Subject(s)
Adenoviruses, Human/chemistry , Capsid/chemistry , Capsid/ultrastructure , Cryoelectron Microscopy/methods , Adenoviruses, Human/genetics , Capsid Proteins/genetics , Humans , Models, Molecular , Protein Conformation , Protein Interaction Domains and Motifs , Virus Assembly , Virus Internalization
4.
Annu Rev Biochem ; 91: 1-32, 2022 06 21.
Article in English | MEDLINE | ID: covidwho-1759478

ABSTRACT

Cryo-electron microscopy (cryo-EM) continues its remarkable growth as a method for visualizing biological objects, which has been driven by advances across the entire pipeline. Developments in both single-particle analysis and in situ tomography have enabled more structures to be imaged and determined to better resolutions, at faster speeds, and with more scientists having improved access. This review highlights recent advances at each stageof the cryo-EM pipeline and provides examples of how these techniques have been used to investigate real-world problems, including antibody development against the SARS-CoV-2 spike during the recent COVID-19 pandemic.


Subject(s)
COVID-19 , Pandemics , Cryoelectron Microscopy/methods , Humans , SARS-CoV-2 , Single Molecule Imaging
5.
Acta Crystallogr D Struct Biol ; 78(Pt 2): 152-161, 2022 Feb 01.
Article in English | MEDLINE | ID: covidwho-1684950

ABSTRACT

Recently, there has been a dramatic improvement in the quality and quantity of data derived using cryogenic electron microscopy (cryo-EM). This is also associated with a large increase in the number of atomic models built. Although the best resolutions that are achievable are improving, often the local resolution is variable, and a significant majority of data are still resolved at resolutions worse than 3 Å. Model building and refinement is often challenging at these resolutions, and hence atomic model validation becomes even more crucial to identify less reliable regions of the model. Here, a graphical user interface for atomic model validation, implemented in the CCP-EM software suite, is presented. It is aimed to develop this into a platform where users can access multiple complementary validation metrics that work across a range of resolutions and obtain a summary of evaluations. Based on the validation estimates from atomic models associated with cryo-EM structures from SARS-CoV-2, it was observed that models typically favor adopting the most common conformations over fitting the observations when compared with the model agreement with data. At low resolutions, the stereochemical quality may be favored over data fit, but care should be taken to ensure that the model agrees with the data in terms of resolvable features. It is demonstrated that further re-refinement can lead to improvement of the agreement with data without the loss of geometric quality. This also highlights the need for improved resolution-dependent weight optimization in model refinement and an effective test for overfitting that would help to guide the refinement process.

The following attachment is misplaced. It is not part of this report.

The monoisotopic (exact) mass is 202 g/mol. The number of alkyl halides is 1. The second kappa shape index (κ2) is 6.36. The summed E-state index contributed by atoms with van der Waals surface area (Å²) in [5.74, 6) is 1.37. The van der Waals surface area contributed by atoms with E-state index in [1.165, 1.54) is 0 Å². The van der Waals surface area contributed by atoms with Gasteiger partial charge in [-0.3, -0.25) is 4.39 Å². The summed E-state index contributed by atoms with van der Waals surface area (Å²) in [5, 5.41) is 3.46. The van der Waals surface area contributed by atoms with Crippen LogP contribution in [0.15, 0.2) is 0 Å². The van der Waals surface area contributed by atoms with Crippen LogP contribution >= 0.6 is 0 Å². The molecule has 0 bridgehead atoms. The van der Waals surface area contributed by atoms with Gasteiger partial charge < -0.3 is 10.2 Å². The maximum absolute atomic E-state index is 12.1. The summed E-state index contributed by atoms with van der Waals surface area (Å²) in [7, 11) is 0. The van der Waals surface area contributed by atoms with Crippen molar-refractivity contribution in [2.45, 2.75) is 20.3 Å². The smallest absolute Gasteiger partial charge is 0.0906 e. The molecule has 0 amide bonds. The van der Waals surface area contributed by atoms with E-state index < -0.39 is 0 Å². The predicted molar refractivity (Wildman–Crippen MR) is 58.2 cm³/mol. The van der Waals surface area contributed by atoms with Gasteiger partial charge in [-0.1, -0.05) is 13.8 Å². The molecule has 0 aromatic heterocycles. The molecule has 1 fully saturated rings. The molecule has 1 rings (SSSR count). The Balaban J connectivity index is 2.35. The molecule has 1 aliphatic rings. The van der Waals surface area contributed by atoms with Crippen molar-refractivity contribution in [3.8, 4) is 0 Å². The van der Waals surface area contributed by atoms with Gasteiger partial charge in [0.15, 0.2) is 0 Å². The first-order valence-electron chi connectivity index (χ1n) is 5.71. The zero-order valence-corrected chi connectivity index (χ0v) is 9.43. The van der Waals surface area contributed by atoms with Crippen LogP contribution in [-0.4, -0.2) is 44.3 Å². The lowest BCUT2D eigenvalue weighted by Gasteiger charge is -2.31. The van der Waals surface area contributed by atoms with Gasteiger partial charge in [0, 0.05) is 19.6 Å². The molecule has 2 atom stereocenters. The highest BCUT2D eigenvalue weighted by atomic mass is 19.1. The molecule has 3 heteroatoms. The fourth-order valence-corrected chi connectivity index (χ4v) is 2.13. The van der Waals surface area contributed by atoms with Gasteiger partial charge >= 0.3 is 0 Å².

Subject(s)
Cryoelectron Microscopy/methods , Software Validation , Software , COVID-19 , Image Processing, Computer-Assisted , Models, Molecular , Reproducibility of Results , User-Computer Interface
6.
Nat Commun ; 13(1): 868, 2022 02 14.
Article in English | MEDLINE | ID: covidwho-1684025

ABSTRACT

SARS-CoV-2 infection is a major global public health concern with incompletely understood pathogenesis. The SARS-CoV-2 spike (S) glycoprotein comprises a highly conserved free fatty acid binding pocket (FABP) with unknown function and evolutionary selection advantage1,2. Deciphering FABP impact on COVID-19 progression is challenged by the heterogenous nature and large molecular variability of live virus. Here we create synthetic minimal virions (MiniVs) of wild-type and mutant SARS-CoV-2 with precise molecular composition and programmable complexity by bottom-up assembly. MiniV-based systematic assessment of S free fatty acid (FFA) binding reveals that FABP functions as an allosteric regulatory site enabling adaptation of SARS-CoV-2 immunogenicity to inflammation states via binding of pro-inflammatory FFAs. This is achieved by regulation of the S open-to-close equilibrium and the exposure of both, the receptor binding domain (RBD) and the SARS-CoV-2 RGD motif that is responsible for integrin co-receptor engagement. We find that the FDA-approved drugs vitamin K and dexamethasone modulate S-based cell binding in an FABP-like manner. In inflammatory FFA environments, neutralizing immunoglobulins from human convalescent COVID-19 donors lose neutralization activity. Empowered by our MiniV technology, we suggest a conserved mechanism by which SARS-CoV-2 dynamically couples its immunogenicity to the host immune response.